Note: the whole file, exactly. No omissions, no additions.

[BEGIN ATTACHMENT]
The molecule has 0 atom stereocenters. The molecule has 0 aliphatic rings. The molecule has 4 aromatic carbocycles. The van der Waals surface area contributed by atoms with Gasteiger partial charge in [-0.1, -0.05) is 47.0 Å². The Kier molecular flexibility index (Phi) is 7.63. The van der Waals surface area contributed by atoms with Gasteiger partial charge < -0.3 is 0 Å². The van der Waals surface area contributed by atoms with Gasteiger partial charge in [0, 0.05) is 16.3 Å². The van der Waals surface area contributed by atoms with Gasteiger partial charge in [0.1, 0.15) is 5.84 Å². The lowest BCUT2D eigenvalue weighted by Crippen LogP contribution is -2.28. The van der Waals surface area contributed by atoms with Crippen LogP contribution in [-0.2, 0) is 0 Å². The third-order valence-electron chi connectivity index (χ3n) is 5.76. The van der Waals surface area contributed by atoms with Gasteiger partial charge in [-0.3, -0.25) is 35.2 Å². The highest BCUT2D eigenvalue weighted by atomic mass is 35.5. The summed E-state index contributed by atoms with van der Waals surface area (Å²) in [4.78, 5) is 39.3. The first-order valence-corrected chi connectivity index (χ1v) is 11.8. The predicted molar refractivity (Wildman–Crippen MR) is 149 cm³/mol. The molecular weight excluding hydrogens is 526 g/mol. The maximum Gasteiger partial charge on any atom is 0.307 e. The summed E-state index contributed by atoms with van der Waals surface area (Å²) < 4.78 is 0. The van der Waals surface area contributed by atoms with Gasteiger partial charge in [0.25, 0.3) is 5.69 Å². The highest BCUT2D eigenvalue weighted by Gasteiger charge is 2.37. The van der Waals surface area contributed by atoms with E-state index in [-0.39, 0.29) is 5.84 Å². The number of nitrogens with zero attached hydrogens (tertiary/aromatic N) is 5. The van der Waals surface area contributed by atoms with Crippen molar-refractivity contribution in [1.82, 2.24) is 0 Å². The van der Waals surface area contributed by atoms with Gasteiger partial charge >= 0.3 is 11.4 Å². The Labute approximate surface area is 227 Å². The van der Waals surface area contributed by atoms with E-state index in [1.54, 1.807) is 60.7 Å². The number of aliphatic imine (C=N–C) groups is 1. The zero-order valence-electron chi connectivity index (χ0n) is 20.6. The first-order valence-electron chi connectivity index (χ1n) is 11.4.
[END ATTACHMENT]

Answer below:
The molecule has 0 atom stereocenters. The molecule has 0 aliphatic rings. The molecule has 4 aromatic carbocycles. The van der Waals surface area contributed by atoms with Gasteiger partial charge in [-0.1, -0.05) is 47.0 Å². The Kier molecular flexibility index (Phi) is 7.63. The van der Waals surface area contributed by atoms with Gasteiger partial charge < -0.3 is 0 Å². The van der Waals surface area contributed by atoms with Gasteiger partial charge in [0, 0.05) is 16.3 Å². The van der Waals surface area contributed by atoms with Gasteiger partial charge in [0.1, 0.15) is 5.84 Å². The lowest BCUT2D eigenvalue weighted by Crippen LogP contribution is -2.28. The van der Waals surface area contributed by atoms with Crippen LogP contribution in [-0.2, 0) is 0 Å². The third-order valence-electron chi connectivity index (χ3n) is 5.76. The van der Waals surface area contributed by atoms with Gasteiger partial charge in [-0.3, -0.25) is 35.2 Å². The highest BCUT2D eigenvalue weighted by atomic mass is 35.5. The summed E-state index contributed by atoms with van der Waals surface area (Å²) in [4.78, 5) is 39.3. The first-order valence-corrected chi connectivity index (χ1v) is 11.8. The predicted molar refractivity (Wildman–Crippen MR) is 149 cm³/mol. The molecular weight excluding hydrogens is 526 g/mol. The maximum Gasteiger partial charge on any atom is 0.307 e. The summed E-state index contributed by atoms with van der Waals surface area (Å²) < 4.78 is 0. The van der Waals surface area contributed by atoms with Gasteiger partial charge in [0.25, 0.3) is 5.69 Å². The highest BCUT2D eigenvalue weighted by Gasteiger charge is 2.37. The van der Waals surface area contributed by atoms with E-state index in [-0.39, 0.29) is 5.84 Å². The number of nitrogens with zero attached hydrogens (tertiary/aromatic N) is 5. The van der Waals surface area contributed by atoms with Crippen molar-refractivity contribution in [1.82, 2.24) is 0 Å². The van der Waals surface area contributed by atoms with Gasteiger partial charge >= 0.3 is 11.4 Å². The Labute approximate surface area is 227 Å². The van der Waals surface area contributed by atoms with E-state index in [1.54, 1.807) is 60.7 Å². The number of aliphatic imine (C=N–C) groups is 1. The zero-order valence-electron chi connectivity index (χ0n) is 20.6. The first-order valence-electron chi connectivity index (χ1n) is 11.4.